But I was determined to get a new bike. I needed it (you’ve heard that one, haven’t you?)! I began to advertise my services to my neighbors. What kind of services was I offering? I would shovel snow, cut grass, rake leaves, pull weeds, take out trash, or help with any other job they wanted assistance on. Whether they actually needed work done or just admired my entrepreneurial spirit, the neighbors started paying me to do work. I was cleaning out gutters (first story), helping with gardens, doing snow removal during blizzards, and more. Most of the stuff was hard work and they got a great deal. I expanded my business to the food & beverage industry. My neighbors apple tree supplied me with the supplies to sell fruit, and my dad made me the lemonade. I paid my dad back for the “costs,” but I am pretty sure he subsidized me big time. He must have just enjoyed seeing me work so hard towards a goal. My lemonade stand did teach me one important business lesson: Location is everything. Our street had no road traffic. So I went door to door. (Note: This was a neighborhood where everyone knew everyone and my dad stayed outside as I did it)
After a few months my goals started to change. I started to realize how hard it was to earn a few bucks, so I wasn’t about to blow it all on a bike I was going to beat up when I already had a free one. After 6 months of working hard and raiding the laundry, I had enough money for the bike. And that bike would have been SEXY.
So, my dad bought me the bike? No. So, I blew all my money on the bike? No. I got gun shy in a major way. I realized spending 6 months of hard earned money on a single possession that I would use to skid around (kill the tires), go off jumps (kill the shocks and spokes), crash into curbs (warp the wheels and bend the spokes), and otherwise just ruin it. I decided I wanted to save the money for something more deserving of my money. I kept my Huffy.
My dad did not make me work, he gave me the opportunity to work for something I wanted. By working I realized the value of a dollar and looked at purchases in a different way… even at a young age.
Lesson #3: The best time to plant a tree was 30 years ago, the second best time is now.
Photo courtesy of woodleywonderworks
I am very happy my Dad followed up my last decision with a trip to our local bank a few days later. I got a joint savings and checking account with him. He told me that only I would deposit and withdraw from it, but he had to be a joint user because I was a minor. My Dad probably had a lot to do with getting me to open the account, but I recall it being my idea. My Dad always went to the bank, so I wanted to mimic him after he explained the concept of banking to me. The draw of a “more secure piggy bank” was incredibly appealing to me. Accessible, but only to me! :)
I opened up the account. For 8 years, I would either go with my Dad to the bank or give him money and a deposit slip when he went. And that is where my life diverted into the world of personal finance. At the age of 8.
I never thought of my bank account as a spending account, though. My dad constantly reminded me that I needed a cushion. “What happens when you want a car in high school?” Because of the TINSTAFL lesson, I thought it was completely reasonable that I would not be getting a free car. He wound up springing my sisters old Dodge Neon on me much to my surprise. The ol’ man wasn’t as tough as he seems, eh? All I had to do was pay for gas and insurance. Even then, I think my dad was subsidizing my insurance payments. But as the rest of this post goes, the ideas was that he wanted to make sure that I understood that nothing was free.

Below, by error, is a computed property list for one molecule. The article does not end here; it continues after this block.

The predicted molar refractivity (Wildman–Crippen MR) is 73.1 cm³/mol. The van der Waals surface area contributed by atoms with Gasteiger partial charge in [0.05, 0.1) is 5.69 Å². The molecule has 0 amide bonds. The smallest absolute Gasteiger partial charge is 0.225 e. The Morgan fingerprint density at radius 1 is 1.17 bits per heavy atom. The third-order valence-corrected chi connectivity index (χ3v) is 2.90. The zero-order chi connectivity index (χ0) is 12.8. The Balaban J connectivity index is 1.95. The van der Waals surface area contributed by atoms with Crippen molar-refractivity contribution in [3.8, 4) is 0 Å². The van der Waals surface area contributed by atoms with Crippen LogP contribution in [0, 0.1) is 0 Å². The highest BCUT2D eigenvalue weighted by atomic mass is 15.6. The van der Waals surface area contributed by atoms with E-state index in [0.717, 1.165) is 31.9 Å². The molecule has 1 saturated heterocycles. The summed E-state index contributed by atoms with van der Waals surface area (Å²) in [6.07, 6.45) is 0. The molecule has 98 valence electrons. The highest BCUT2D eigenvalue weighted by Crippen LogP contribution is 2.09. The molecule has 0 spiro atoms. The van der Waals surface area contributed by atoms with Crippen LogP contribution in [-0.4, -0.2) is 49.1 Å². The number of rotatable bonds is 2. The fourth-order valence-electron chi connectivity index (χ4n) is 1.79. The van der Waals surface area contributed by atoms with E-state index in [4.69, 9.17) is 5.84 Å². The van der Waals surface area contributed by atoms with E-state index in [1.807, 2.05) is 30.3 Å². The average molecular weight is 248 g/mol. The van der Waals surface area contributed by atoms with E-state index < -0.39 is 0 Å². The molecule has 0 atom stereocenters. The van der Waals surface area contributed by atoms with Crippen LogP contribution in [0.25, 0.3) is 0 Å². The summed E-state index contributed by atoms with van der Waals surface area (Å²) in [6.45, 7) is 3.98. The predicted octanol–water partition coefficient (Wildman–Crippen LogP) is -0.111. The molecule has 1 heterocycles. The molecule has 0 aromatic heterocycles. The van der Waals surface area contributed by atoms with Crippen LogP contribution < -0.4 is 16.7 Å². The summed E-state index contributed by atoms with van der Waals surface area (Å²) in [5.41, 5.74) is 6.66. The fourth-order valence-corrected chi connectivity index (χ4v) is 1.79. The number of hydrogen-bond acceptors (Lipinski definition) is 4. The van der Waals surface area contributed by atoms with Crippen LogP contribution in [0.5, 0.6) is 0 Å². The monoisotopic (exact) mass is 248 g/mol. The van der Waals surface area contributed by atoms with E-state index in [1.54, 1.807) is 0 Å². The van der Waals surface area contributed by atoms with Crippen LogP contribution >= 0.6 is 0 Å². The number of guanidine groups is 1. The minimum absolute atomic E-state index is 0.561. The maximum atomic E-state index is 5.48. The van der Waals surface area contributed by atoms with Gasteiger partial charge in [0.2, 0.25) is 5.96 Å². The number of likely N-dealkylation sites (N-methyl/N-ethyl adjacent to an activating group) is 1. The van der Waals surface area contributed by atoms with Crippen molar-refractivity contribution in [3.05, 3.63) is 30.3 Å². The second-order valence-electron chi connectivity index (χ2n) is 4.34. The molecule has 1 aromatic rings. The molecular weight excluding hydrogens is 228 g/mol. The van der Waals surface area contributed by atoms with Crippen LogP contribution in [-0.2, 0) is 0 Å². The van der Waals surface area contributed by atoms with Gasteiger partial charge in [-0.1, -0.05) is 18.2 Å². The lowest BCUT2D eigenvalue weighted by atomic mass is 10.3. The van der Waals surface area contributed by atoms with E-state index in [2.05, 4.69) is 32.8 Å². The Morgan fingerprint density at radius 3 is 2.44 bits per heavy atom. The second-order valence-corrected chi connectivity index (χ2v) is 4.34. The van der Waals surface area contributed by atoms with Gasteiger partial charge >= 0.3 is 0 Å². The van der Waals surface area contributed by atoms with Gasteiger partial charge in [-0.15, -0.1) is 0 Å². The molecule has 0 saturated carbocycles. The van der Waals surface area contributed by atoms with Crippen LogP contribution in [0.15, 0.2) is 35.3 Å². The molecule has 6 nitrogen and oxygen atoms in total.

I was continuously educated by my dad that I was ahead of the game and that everything I did now was worth tenfold down the road.
How well did these lessons carry on?
Once I got my car at 16, I worked part-time all through high school. I worked at a restaurant as a dish cleaner, bus boy, and waiter and Best Buy as a salesman after that. At this point I was earning actual money (as in a sizable amount), as opposed to the money I was making shoveling neighbors driveways and selling lemonade door-to-door. I was never perfect with my money; I did buy an $800 sound system for my Neon (at my employee price for Best Buy!).
But I continued to work and continued to save.
When it came time for college, I applied to a bunch of different schools. I got into schools that would have cost me $50,000/year. I wound up choosing a state school, the University of Maryland. Why? It was ranked in the top 20 for my intended major and I wanted to pay my way through school. I found accomplishment in not having to ask my parents for money.
Just as I did with high school, I worked throughout college. The main bread winner for me was a job where I ran an exterior painting company. I made enough money in just two summers to pay for 3 years of school plus a two month bicycle tour across Europe. On top of all of that, I got jobs with other companies for the other two years of school. One company I worked for was UPS — UPS was HARD work but it looked great on my resume.
Oh, and what am I riding driving? A 2004 Hyundai Accent with 90,000 miles on it. Even after being in my career for a few years I have not caved to the pressures of my neighbors with Specialized bikes co-workers with brand new Mustangs.
I would say these lessons were pretty influential, what do you think? Did your parents teach you anything that you would add to the list?
This post is a modification of a guest post that I originally wrote for Frugal Dad titled: The Three Most Influential Lessons My Parents Taught Me.